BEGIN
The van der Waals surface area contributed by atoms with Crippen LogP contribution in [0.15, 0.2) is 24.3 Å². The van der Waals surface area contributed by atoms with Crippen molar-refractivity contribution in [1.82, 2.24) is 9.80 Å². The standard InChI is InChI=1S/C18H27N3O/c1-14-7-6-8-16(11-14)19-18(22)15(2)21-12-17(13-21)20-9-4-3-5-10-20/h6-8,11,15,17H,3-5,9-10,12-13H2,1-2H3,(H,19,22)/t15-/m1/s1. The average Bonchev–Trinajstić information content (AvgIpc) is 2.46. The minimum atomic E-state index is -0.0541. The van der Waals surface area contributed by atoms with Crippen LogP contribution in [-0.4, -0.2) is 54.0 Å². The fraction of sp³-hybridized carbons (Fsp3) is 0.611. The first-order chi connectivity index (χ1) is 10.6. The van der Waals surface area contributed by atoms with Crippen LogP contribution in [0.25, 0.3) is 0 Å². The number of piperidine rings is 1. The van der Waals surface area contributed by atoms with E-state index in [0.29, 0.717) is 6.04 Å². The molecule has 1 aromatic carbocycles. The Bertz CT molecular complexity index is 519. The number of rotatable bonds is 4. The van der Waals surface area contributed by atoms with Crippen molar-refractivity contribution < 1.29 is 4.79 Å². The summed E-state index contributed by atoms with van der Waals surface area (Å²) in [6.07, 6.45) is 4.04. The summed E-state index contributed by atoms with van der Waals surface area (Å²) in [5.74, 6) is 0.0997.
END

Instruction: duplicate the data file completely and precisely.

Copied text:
The van der Waals surface area contributed by atoms with Crippen LogP contribution in [0.15, 0.2) is 24.3 Å². The van der Waals surface area contributed by atoms with Crippen molar-refractivity contribution in [1.82, 2.24) is 9.80 Å². The standard InChI is InChI=1S/C18H27N3O/c1-14-7-6-8-16(11-14)19-18(22)15(2)21-12-17(13-21)20-9-4-3-5-10-20/h6-8,11,15,17H,3-5,9-10,12-13H2,1-2H3,(H,19,22)/t15-/m1/s1. The average Bonchev–Trinajstić information content (AvgIpc) is 2.46. The minimum atomic E-state index is -0.0541. The van der Waals surface area contributed by atoms with Crippen LogP contribution in [-0.4, -0.2) is 54.0 Å². The fraction of sp³-hybridized carbons (Fsp3) is 0.611. The first-order chi connectivity index (χ1) is 10.6. The van der Waals surface area contributed by atoms with Crippen LogP contribution in [0.25, 0.3) is 0 Å². The number of piperidine rings is 1. The van der Waals surface area contributed by atoms with E-state index in [0.29, 0.717) is 6.04 Å². The molecule has 1 aromatic carbocycles. The Bertz CT molecular complexity index is 519. The number of rotatable bonds is 4. The van der Waals surface area contributed by atoms with Crippen molar-refractivity contribution < 1.29 is 4.79 Å². The summed E-state index contributed by atoms with van der Waals surface area (Å²) in [6.07, 6.45) is 4.04. The summed E-state index contributed by atoms with van der Waals surface area (Å²) in [5.74, 6) is 0.0997.